Mental Illness And Cancer

Bob Riter is the retired Executive Director of the Cancer Resource Center. His articles about living with cancer appeared regularly in the Ithaca Journal and on OncoLink. He can be reached at

A collection of Bob’s columns, When Your Life is Touched by Cancer: Practical Advice and Insights for Patients, Professionals, and Those Who Care, is available in bookstores nationwide and through online retailers such as Amazon and Barnes & Noble. All royalties from the sale of the book come to the Cancer Resource Center.

If anyone deserves a guaranteed place in heaven, it’s people who support a loved one who has both serious mental illness and cancer.

This is more common than one might expect. I know of several individuals who are helping family members through cancer after helping them through mental illness for years or even decades.

I’ve found that many people with mental illness – especially those with a supportive family member – get through cancer treatment remarkably well, sometimes even better than people without mental illness.

Several oncology nurses I’ve talked with have also observed this. One suggested that people with mental illness have developed good coping mechanisms because they’ve already faced so many challenges in life. Cancer is just one more challenge to add to that list.

I suspect people with mental illness feel some relief that cancer is so tangible. Unlike mental illness – which often exists in shades of gray – cancer tends to be black and white. It shows up in X-Rays and lab tests. Everyone can see it.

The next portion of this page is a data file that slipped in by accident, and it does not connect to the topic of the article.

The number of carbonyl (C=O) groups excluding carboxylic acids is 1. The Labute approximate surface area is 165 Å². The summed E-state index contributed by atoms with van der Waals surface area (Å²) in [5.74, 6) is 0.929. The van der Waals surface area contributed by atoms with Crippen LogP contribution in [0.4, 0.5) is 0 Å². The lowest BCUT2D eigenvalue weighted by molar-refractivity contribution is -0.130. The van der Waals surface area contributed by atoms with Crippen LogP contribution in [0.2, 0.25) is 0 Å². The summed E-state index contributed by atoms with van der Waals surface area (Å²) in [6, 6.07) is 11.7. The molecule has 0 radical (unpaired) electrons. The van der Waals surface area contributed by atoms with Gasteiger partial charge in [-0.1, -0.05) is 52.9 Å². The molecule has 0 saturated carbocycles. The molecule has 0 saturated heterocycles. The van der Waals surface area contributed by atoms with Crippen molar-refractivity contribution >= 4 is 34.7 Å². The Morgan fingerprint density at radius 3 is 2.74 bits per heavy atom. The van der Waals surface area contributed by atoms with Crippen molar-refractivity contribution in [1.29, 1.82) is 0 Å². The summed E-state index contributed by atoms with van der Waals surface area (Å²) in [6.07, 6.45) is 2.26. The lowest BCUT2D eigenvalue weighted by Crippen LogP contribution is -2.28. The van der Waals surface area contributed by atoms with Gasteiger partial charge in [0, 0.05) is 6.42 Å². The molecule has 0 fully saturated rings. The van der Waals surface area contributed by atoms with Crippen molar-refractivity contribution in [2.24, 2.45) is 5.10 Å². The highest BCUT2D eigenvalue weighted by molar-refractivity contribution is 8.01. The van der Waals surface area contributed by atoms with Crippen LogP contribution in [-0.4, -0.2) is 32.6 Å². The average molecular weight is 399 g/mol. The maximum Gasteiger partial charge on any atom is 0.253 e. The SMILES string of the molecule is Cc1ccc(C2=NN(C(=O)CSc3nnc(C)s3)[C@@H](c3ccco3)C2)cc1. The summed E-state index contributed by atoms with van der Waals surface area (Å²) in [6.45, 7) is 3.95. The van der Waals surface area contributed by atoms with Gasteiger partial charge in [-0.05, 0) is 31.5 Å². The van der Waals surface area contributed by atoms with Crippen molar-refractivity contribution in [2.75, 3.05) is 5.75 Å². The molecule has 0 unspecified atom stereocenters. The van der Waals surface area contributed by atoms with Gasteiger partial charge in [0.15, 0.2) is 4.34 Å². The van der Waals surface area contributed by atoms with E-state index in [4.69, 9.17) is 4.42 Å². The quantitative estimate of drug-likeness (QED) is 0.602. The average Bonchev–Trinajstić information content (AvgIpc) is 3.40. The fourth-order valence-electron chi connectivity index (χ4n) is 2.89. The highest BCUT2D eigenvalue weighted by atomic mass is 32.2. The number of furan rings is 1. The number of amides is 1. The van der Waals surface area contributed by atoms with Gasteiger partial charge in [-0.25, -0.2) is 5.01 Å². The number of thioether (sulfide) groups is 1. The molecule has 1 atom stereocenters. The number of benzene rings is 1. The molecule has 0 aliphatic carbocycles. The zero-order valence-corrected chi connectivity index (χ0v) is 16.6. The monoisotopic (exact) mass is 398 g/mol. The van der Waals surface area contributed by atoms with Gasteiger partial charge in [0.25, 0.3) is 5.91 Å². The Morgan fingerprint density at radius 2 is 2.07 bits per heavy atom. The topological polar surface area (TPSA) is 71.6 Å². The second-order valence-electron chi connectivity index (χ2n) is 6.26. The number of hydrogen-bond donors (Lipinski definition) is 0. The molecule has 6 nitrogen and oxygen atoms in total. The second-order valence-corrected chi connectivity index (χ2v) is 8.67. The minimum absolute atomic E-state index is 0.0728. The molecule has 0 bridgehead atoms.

And people with mental illness often develop an almost instinctive sense of which health professionals are trustworthy. If you’ve been seeing doctors and therapists for years, you get a good sense of who really cares and who is just going through the motions. Oncology nurses and radiation therapists are especially good at creating nurturing and trusting relationships with patients going through cancer treatment.

But few things are as helpful to a person with cancer – whether mental illness is involved or not – than having a loved one beside them to provide day-to-day support and practical assistance.

Family relationships are often strained by mental illness, so it’s common for the person with mental illness to be isolated. Loved ones who have stayed connected and supportive of those with mental illness have likely worked hard to maintain those relationships.

These family members often ask me how they can help now that their loved one has cancer in addition to their mental illness. What I tell them is that their presence and concern count more than anything.

I do encourage caregivers to remember to care for themselves. They’re living with considerable stress and uncertainty. The National Alliance on Mental Illness (NAMI) offers excellent programs of family to family support.(The telephone number is the Ithaca area is 273-2462).The Mental Health Association in Tompkins County (273-9250) is another excellent resource supporting people with mental illness and their loved ones.

At some point in time, many of us receive a diagnosis of cancer or mental illness. It’s a huge challenge and often life-changing. Now imagine dealing with cancer and mental illness at the same time. Many people do so with remarkable courage and grace. I admire them and I admire their family members who stand near and love them every step of the way.

From the Ithaca Journal.

Click here for all of Bob’s columns


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